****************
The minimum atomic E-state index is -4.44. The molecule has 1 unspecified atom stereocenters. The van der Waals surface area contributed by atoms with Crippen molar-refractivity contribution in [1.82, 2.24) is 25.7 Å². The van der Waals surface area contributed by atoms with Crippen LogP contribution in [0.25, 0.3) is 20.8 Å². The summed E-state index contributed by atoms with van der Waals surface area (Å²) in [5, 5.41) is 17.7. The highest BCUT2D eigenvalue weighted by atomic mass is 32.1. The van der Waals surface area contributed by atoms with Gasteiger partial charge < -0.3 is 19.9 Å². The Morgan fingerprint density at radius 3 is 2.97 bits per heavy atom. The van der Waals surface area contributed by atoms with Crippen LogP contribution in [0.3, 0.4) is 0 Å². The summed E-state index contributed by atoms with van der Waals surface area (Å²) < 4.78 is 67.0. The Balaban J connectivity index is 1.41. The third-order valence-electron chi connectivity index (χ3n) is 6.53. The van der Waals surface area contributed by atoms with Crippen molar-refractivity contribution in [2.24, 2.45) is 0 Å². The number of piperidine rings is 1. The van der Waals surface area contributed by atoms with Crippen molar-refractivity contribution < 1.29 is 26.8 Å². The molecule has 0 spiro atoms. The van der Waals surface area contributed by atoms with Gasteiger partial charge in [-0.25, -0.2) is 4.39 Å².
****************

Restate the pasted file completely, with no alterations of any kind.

The minimum atomic E-state index is -4.44. The molecule has 1 unspecified atom stereocenters. The van der Waals surface area contributed by atoms with Crippen molar-refractivity contribution in [1.82, 2.24) is 25.7 Å². The van der Waals surface area contributed by atoms with Crippen LogP contribution in [0.25, 0.3) is 20.8 Å². The summed E-state index contributed by atoms with van der Waals surface area (Å²) in [5, 5.41) is 17.7. The highest BCUT2D eigenvalue weighted by atomic mass is 32.1. The van der Waals surface area contributed by atoms with Gasteiger partial charge < -0.3 is 19.9 Å². The Morgan fingerprint density at radius 3 is 2.97 bits per heavy atom. The van der Waals surface area contributed by atoms with Crippen LogP contribution in [0.3, 0.4) is 0 Å². The summed E-state index contributed by atoms with van der Waals surface area (Å²) < 4.78 is 67.0. The Balaban J connectivity index is 1.41. The third-order valence-electron chi connectivity index (χ3n) is 6.53. The van der Waals surface area contributed by atoms with Crippen molar-refractivity contribution in [2.24, 2.45) is 0 Å². The number of piperidine rings is 1. The van der Waals surface area contributed by atoms with Crippen molar-refractivity contribution < 1.29 is 26.8 Å². The molecule has 0 spiro atoms. The van der Waals surface area contributed by atoms with Gasteiger partial charge in [-0.25, -0.2) is 4.39 Å².